It wouldn’t be the first time Jackson meddled into the affairs of the head coach. He did the same thing to Derek Fisher during his tenure as head coach of the Knicks. Fisher wanted a more uptempo offense that used the triangle for spacing purposes but Jackson vehemently disagreed and it led to a struggle between the two and Fisher’s eventual firing. Fisher went into great detail in a Bleacher Report article earlier this year.
“One of the challenges for all of us was we were in the basketball department under the umbrella of Phil Jackson and who he was and who he is and what he was able to do as coach and leader,” Fisher said. “Then [when you’re] asking me as a head coach in a sense not to create the same results, but take the same system or way of playing and try and teach these guys how to play it — and utilize it in similar ways as when he taught it — I think at times it was more challenging for our players to really understand ‘who am I committing myself to? Who am I selling myself to? Who am I running through the brick wall for?’ ”
Players were not fond of the offense yet Jackson continuously tried to force it upon them. There was no sense of order or freedom. Being a part of the Knicks felt more like a chore than an experience.
“ It was a tough year,” Porzingis told radio personality Mike Francesca on his show WFAN’s Mike’s On. “ We won a lot of games in the beginning because of our talent. I could tell right away it wasn’t going to keep that up for the whole season. It started to go downhill, it wasn’t fun anymore. It was not a very enjoyable season.”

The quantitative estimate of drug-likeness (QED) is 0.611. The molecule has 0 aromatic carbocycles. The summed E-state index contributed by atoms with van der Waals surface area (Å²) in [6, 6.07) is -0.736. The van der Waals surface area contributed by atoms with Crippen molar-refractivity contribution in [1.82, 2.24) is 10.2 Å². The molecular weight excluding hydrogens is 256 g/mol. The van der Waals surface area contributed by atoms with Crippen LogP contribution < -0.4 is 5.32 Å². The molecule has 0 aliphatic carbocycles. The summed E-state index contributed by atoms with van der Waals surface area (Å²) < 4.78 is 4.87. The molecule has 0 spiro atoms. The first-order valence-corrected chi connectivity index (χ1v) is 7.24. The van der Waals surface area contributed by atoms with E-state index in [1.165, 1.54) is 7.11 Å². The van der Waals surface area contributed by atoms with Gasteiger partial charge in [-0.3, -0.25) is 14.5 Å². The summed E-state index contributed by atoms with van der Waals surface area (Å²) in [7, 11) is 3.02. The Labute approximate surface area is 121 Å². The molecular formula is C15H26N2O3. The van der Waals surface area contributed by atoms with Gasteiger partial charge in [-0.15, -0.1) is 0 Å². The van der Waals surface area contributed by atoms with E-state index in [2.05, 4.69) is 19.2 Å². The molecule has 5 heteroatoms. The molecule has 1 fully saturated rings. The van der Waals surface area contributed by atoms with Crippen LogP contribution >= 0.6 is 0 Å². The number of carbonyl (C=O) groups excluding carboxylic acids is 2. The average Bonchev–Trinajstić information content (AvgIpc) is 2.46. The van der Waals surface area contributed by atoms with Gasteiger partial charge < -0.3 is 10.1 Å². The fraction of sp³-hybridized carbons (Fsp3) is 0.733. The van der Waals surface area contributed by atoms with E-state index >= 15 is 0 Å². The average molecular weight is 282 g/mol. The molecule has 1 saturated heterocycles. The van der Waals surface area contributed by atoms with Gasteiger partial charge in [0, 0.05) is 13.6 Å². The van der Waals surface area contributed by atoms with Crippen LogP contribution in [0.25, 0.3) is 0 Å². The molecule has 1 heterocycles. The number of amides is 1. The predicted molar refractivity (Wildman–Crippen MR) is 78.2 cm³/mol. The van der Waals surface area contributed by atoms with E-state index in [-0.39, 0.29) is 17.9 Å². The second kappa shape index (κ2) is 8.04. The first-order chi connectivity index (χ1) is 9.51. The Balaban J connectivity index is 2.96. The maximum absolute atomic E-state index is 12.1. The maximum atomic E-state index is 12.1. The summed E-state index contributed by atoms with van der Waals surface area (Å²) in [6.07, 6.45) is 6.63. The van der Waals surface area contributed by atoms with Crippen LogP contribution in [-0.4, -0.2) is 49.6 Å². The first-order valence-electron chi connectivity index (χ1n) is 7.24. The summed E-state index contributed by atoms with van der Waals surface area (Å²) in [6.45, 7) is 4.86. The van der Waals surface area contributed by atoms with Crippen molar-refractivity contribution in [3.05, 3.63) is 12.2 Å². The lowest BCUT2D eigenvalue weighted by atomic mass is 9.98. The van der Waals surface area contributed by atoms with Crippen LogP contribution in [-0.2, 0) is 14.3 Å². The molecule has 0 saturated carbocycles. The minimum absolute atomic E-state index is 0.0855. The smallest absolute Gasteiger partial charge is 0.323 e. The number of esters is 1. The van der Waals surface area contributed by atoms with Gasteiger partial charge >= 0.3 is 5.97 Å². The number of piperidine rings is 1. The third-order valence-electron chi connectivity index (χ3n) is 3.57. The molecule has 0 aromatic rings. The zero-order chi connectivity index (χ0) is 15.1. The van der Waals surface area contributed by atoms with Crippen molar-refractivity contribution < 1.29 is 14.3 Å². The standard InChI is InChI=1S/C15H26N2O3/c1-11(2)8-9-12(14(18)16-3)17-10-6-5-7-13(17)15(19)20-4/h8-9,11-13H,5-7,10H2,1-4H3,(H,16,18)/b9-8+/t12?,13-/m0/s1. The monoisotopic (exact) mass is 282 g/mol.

Jackson was someone who prided himself on control. That’s what he had in Chicago with the Bulls. That’s what he had with in Los Angeles with the Lakers. It was his way or the highway and he had the personnel and the cache to do what he wanted. Being in New York’s front office put Jackson in unfamilair territory and he didn’t know how to handle it. Some have tried to credit Jackson for picking the talent and believe that the Knicks’ history of dysfunction led to his firing but fans and journalists have contured that argument several times.
Jackson’s firing also allowed Porzingis the freedom to play the game that tailors to his game as opposed to neutering it.
“ Greg Monroe and Okafor were linked with the Knicks because of Phil Jackson’s predilection for post play,” said Jason Concepcion in an article for the Ringer. “Now Phil’s gone, and Kristaps is taking nearly a quarter of his shots in the post, converting at an elite 1.03 points-per-possession clip.”
If Phil Jackson had just focused on player development and building team chemistry instead of vindicating his own legacy he would still be here monitoring the team’s progress and receiving credit for the work he’s done. Instead, he can only watch from afar realizing that he will never get the respect for creating a foundation for a future winning team.
*credit to Bleacher Report, NY Post, The Ringer, Sports Illustrated, Newsday, and Yahoo Sports